Unboxed Life

Boldly existing outside the box through conscious living and constant learning.

Divergent Thinking And The Changing Of Paradigms

[editors note: this was supposed to go up Saturday but due to some technical difficulties and the inaccessibility of connection it is going up today with apologies and gratitude]

Do people tell you sometimes that you overanalyze things? Do they tell you that your ideas are too many and need to be reined in? Are you constantly coming up with new ways of using the same thing? Good for you. You are engaging in divergent thinking.

I say good for you because, to me, divergent thinking represents the quintessential action for escaping the boxes we live in. Basically divergent thinking represents a thought process that explores many different aspects of the same subject in a free flowing manner. The goal of divergent thinking is to look at a single situation in as many different ways as possible so as to arrive at unexpected solutions or answers: In other words, pure creativity.

For our purposes we can think of divergent thinking as a tool. By practicing the act of thinking divergently we can train our minds to not be convinced that a given or accepted solution is necessarily the correct one. We do not have to accept that we have to live our lives a certain way or that we should not explore our world more carefully. Divergent thinking can be our ticket out of the box.

Sir Ken Robinson is considered an expert in the field of divergent thinking and the idea that through its use we can shift the paradigms that exist in society that limit human capability. The video below is a great representation of his thought process in examination of the education system.

Mr. Robinson calls divergent thinking “the essential capacity for creativity.” Wow, think about that for a second. How many people can you think of that poses this capacity? Not many I bet. People who innovate and push the boundaries of what is accepted are skilled in divergent thinking. There is a burning desire to see the wall that holds us in broken down, destroyed at the hands of pure creativity that exists in these people.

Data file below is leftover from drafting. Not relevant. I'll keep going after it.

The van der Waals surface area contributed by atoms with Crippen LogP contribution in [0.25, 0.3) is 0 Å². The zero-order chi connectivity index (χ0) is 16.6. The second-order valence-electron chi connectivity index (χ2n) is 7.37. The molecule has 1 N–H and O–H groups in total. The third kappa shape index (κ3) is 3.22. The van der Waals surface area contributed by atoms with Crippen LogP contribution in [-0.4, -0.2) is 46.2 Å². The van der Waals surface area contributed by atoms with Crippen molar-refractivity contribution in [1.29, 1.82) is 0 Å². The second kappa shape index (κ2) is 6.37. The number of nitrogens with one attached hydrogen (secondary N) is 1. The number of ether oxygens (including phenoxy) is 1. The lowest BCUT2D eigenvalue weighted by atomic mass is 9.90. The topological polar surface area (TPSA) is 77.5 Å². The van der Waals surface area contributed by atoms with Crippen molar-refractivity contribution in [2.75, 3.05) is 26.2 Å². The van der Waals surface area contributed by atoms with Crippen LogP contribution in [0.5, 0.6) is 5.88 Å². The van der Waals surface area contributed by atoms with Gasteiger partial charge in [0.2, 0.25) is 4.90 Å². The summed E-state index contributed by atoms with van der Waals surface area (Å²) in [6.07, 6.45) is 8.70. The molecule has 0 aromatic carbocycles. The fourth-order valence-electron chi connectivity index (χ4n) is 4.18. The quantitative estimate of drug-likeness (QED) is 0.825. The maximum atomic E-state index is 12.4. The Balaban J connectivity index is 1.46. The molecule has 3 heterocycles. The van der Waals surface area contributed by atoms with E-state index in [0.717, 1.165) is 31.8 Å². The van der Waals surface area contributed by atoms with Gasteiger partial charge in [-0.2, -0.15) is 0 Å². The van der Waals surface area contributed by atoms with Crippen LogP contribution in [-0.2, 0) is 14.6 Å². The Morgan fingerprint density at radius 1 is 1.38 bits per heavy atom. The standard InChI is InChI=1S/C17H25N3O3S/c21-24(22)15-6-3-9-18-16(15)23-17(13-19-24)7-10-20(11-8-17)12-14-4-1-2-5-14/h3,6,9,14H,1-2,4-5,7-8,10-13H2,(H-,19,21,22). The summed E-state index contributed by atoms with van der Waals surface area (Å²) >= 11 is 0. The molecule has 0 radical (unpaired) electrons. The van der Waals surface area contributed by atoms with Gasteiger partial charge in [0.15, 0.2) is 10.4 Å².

It is not necessarily a high IQ that makes a person good at divergent thinking. In fact IQ plays very little into a person’s capacity for divergent thinking. A person who is a nonconformist, a creative such as an artist or musician, is willing to take risks and has fierce persistence in everything they do will be a skilled and successful divergent thinker. I have a hunch that some of these things describe you.

As we grow up and we navigate the gauntlet that is the education system and are spit out on the other side, we are instilled with the notion that things are as they say they are and we shouldn’t question them. Essentially we are striped of our ability and even our desire to execute divergent thinking.

The good news is that we can regain our ability because it is something that exists naturally in the human mind. Through systematically stifling this God given ability, the world robs us of our capacity to think divergently and thus is able to control pure creativity, which is the enemy of conformity. It is through conscious effort and sustained practice that we can repopulate our mind with the divergent thinking tool. There are accepted steps one can take to regain this ability through practice and perseverance:

  1. Creating lists of questions
  2. Setting aside thinking or meditation time
  3. Brainstorming
  4. Subject Mapping
  5. Journaling
  6. Free writing

These are just a few things we can do to retrain our brains to think divergently. As time goes on with regular flexing of your mental muscle you can learn to see things not for what they are, but what they can be. This will be an invaluable tool as you begin to free yourself from the boxes you live in, an essential companion on the journey to unending learning and unbridled experience.

Divergent thinking represents an ally in the fight against boxes, a powerful tool in your quest to explore the larger world and experience the fullness of the human condition. I challenge your to hone this skill, to accept its value and to apply it to your life. What things have you done or will you do to practice divergent thinking? What affect has it had on your life thus far? What ideas can you offer to help aspiring divergent thinkers find the path to pure creativity? Let us know below and engage in the conversation. Together we can take action to free ourselves from our boxes and leave the world a better place because of it.

photo: Rex Maximilian


6 comments on “Divergent Thinking And The Changing Of Paradigms

  1. John Paton
    June 8, 2012

    I love those animated talks. Ken Robinson is great also! I like the suggestion to set aside more meditating time. This is definitely a practice I want to develop.

    • Tanner Colton
      June 8, 2012

      Me too, I was blown away the first time I saw that video. Really enjoy the way they present complex materials. Thanks again John!

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